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  • Referential Sights and Slights
  • C. Riley Snorton (bio)

Well before the first episode of the first season of Love & Hip Hop: Atlanta (LHHA) aired on VH1, rumors were circulating about cast member Joseline Hernandez and her possible transgender history. Taking a familiar narrative arc, the rumors suggested that Joseline was assigned male at birth and lived as a boy under the moniker Joe until sometime after high school. Speculation about Hernandez’s transgender identity became constitutive to the buzz surrounding the show even before its debut, demonstrated by the numerous hip hop gossip sites who picked up the story and a video that went viral; the video was shot during an Atlanta premiere event, in which an audience member asks LHHA cast members and producer Mona Scott-Young (while looking directly at Hernandez): “Is there a transgender among you?”1 The circulation of this question and the various attempts to address it are the impetuses for this essay, for as the immediate responses bear out, they stage the limits of visual logics in representation while also illuminating the particular conditions of unrepresentability for the trans2 body. This is not to negate the numerous documentary projects—both photographic and filmic—that endeavor to represent transgender people, but rather it is to suggest that what is indexical about the trans body is unrepresentable in visual terms. Raising the question, how does one know that she is viewing a trans body? (And relatedly, how can one really be sure that she is viewing a cisgender one?)

In the form of a reversal, Hernandez is first to respond to the audience member’s question: “ To me you look like a transgender—your hair, your clothes, everything.”3 Hernandez’s response relies on a recognizable form of transphobia, where the logics of visibility most frequently are used to evoke and dismiss transgender difference: there’s something perceptibly unnatural, off, or askew that allows one to identify the transgender in one’s midst. These logics suggest that there is no transgender to be found. Rather, a transperson’s “real [End Page 175] sex” is always present—not as a trace, per se, but as the truth of the cissexual that persists at the surface of the body.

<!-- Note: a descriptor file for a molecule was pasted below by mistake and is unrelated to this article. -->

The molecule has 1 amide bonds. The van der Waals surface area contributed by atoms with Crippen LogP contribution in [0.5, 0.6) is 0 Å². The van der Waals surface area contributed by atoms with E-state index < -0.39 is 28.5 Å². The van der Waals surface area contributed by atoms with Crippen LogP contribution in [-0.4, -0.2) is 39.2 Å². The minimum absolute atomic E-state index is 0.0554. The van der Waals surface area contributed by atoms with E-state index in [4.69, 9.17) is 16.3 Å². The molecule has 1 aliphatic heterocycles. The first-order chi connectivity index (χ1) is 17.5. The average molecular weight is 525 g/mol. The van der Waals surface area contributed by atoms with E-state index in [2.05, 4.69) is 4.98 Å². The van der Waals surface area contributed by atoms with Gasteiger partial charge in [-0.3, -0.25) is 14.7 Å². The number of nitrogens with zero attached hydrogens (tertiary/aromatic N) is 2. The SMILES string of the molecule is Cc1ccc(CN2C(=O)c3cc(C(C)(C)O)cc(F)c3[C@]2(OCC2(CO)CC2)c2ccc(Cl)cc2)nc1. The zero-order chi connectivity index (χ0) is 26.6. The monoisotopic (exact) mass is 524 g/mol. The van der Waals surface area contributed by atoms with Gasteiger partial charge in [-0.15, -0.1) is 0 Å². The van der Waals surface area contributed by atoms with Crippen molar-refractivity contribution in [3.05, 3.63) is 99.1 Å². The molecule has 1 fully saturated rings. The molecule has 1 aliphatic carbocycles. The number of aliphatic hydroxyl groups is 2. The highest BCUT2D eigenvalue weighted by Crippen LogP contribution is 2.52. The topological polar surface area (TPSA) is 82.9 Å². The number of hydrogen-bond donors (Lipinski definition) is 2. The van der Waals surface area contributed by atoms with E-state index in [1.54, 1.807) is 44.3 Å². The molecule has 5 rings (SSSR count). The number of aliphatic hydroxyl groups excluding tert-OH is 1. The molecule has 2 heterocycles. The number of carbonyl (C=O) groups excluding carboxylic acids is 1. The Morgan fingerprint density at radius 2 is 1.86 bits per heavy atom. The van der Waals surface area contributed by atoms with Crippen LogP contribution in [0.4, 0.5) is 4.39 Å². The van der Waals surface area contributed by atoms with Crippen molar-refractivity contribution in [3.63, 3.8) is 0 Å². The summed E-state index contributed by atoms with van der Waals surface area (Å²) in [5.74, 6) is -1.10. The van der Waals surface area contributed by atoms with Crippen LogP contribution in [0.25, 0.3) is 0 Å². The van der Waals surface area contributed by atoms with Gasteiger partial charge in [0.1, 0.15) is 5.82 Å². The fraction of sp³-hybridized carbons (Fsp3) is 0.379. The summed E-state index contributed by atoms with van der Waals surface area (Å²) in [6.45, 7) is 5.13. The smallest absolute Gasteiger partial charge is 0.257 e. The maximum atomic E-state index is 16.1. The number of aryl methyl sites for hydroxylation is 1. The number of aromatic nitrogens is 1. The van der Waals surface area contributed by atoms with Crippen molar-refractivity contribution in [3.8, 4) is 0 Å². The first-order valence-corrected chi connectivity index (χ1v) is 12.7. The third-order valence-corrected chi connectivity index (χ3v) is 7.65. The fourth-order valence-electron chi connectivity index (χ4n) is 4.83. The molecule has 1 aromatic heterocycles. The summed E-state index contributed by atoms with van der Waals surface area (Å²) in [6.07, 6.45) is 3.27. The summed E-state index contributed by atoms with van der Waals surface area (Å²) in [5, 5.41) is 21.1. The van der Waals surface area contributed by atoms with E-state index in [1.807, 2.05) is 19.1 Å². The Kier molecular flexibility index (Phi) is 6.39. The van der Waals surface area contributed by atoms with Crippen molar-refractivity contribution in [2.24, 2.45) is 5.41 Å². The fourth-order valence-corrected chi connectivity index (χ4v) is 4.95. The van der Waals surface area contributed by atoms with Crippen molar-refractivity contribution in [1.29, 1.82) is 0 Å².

After a round of retorts exchanged between the audience member and Hernandez, Scott-Young joins the conversation, stating, “I have to say this for the avoidance of further doubt. I’ve seen her absolutely naked. There is no penis.”4 As Scott-Young’s comment referentially marks, the visual experience of witnessing Hernandez’s naked body is supposed to quell all doubts about Hernandez’s female identity. And yet, evidencing dissatisfaction with Scott-Young’s response and a substantial skepticism for the commonsense of the visual as proof, the audience member rejoins: “You don’t know that unless you ate it. Did you eat her?”5 At once, the audience member seems to be articulating a connection between transphobia and homophobia, in her request for Scott-Young to engage in queer sex in order to prove that Hernandez is a “real woman.” Paradoxically, if Hernandez is “really a man,” Scott-Young is able to recuperate and maintain her heterosexuality. And yet the shift from the visual to the gustatory, a reworking of the popularized legal adage—“I know it when I see it” to “I know it when I taste it”—at once reterritorializes female genitalia as sites for pleasures rather than proof of cissexuality. (Can one know a trans body based on that body’s experience of sexual pleasure? Is a cissexual female organ defined by its receptivity to oral, non-penetrative sex?) Scott-Young simply replies, “No, I wasn’t hungry,” which responds to the audience member’s question as if one’s desire to perform oral sex is analogous with a need to consume food, circumventing the question’s queer possibilities while sidestepping sexual desire all together.

Yet if one reads Scott-Young’s response as a foreclosure on a set of queer inflected questions about bodies and pleasures, one must also consider how the exchange between the producer and audience member provides another outline for a frequently rehearsed set of articulations about the transgender...


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pp. 175-186
Launched on MUSE
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